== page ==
Ask the Right Questiontesttest
Imagining a question that works like a Rorschach test is the secret of success for stories like this week’s feature, Mothers at Work. You know you’ve got it when you and your test subjects spill out answers the way Maryland gamblers are hoping slot machines spit out quarters.
We hit the jackpot this time.
Here’s how it happened.
Mothering choices have been topics in more than one presidential campaign. This time around, a Democratic consultant said Ann Romney had never worked a day in her life. The consultant, who later apologized, meant something different than raising children.
Like the Hundred Years War, the Mommy Wars are pretty much continuous. Should mothers stay home with their kids, or should they work in the world and the home front? What’s best for the kids? The family? Society? Mother?
Grandmothers fret the subject, psychologists study it and pontificators swear by one way — or another.
The question is fascinating. We all have mothers, and many of us are mothers. So we can all relate.
We all have our stories.
That’s what we wanted for Bay Weekly’s 2012 Mother’s Day issue.
So we had to have the right question, a stimulus to evoke a unique personal response. In theory, the randomly amorphous inkblot starts you free-associating into the recesses of your subconscious. The right question gives you an irresistible invitation to tell your story.
Husband Bill Lambrecht and I, both people who make our living making words, tried questions on each other.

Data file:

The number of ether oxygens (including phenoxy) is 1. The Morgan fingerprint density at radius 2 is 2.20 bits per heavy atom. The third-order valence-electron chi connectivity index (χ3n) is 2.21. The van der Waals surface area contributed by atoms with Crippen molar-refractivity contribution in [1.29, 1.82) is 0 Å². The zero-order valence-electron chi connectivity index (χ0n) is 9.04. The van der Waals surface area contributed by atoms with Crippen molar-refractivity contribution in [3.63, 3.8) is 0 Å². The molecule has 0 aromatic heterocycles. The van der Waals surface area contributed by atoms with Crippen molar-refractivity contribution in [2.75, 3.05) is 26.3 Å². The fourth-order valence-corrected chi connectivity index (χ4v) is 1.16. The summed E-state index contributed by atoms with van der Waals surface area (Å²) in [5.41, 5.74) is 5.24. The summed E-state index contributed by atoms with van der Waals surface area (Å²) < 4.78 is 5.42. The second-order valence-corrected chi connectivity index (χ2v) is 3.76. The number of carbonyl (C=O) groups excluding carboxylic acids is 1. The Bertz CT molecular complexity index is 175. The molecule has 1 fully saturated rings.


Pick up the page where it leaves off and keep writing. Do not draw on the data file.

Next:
The trick, we found, was avoiding the Ann Romney trap. We couldn’t ask if your mother worked when you were a kid, because of course she worked. Mothers have always worked, as I write to introduce the story. What’s changed is where, when and how they work.
Finally, we got to this:
When you were growing up, did your mother stay at home? Or did she leave home to go to work the way you did to go to school?
Bill paid out. Promptly and neatly, he told the story of his mother’s jobs including, during his most precious years, devoting herself to this pretty, precocious boy, born 14 years after his only sister and just at the same time his aunt, Ada’s youngest sister, gave birth to her only child.
Ask the right question, and you hear the truth.
Ask a lot of people and you see patterns that reveal bigger truths about the complexity of motherhood and family life.
Ask people of many ages, and you see the evolution of women’s roles.
Read our stories, and you’ll likely refine and redefine your understanding of the job description homemaker.
It’s a beautiful word, isn’t it, and one almost all of us want in our lives.
A Proposition for You
Appearing before Bay Weekly’s many readers is exciting. Will you join us?
To illustrate this year’s Summer Guide, we want photos of the fun you and your family have shared in Chesapeake Country. Bay Weekly’s Indispensable Guide to Summer comes out on May 24. So you’ve got a week to share your photos. Send now!
Email to firstname.lastname@example.org. Write Summer Guide Photos in the subject line. Size to about five by seven inches and resolution of 300dpi; attach no more than four per email. Include your name, address and phone number.
Summer Guide’s cover photo could be yours.
Sandra Olivetti Martin
Editor and publisher; email@example.com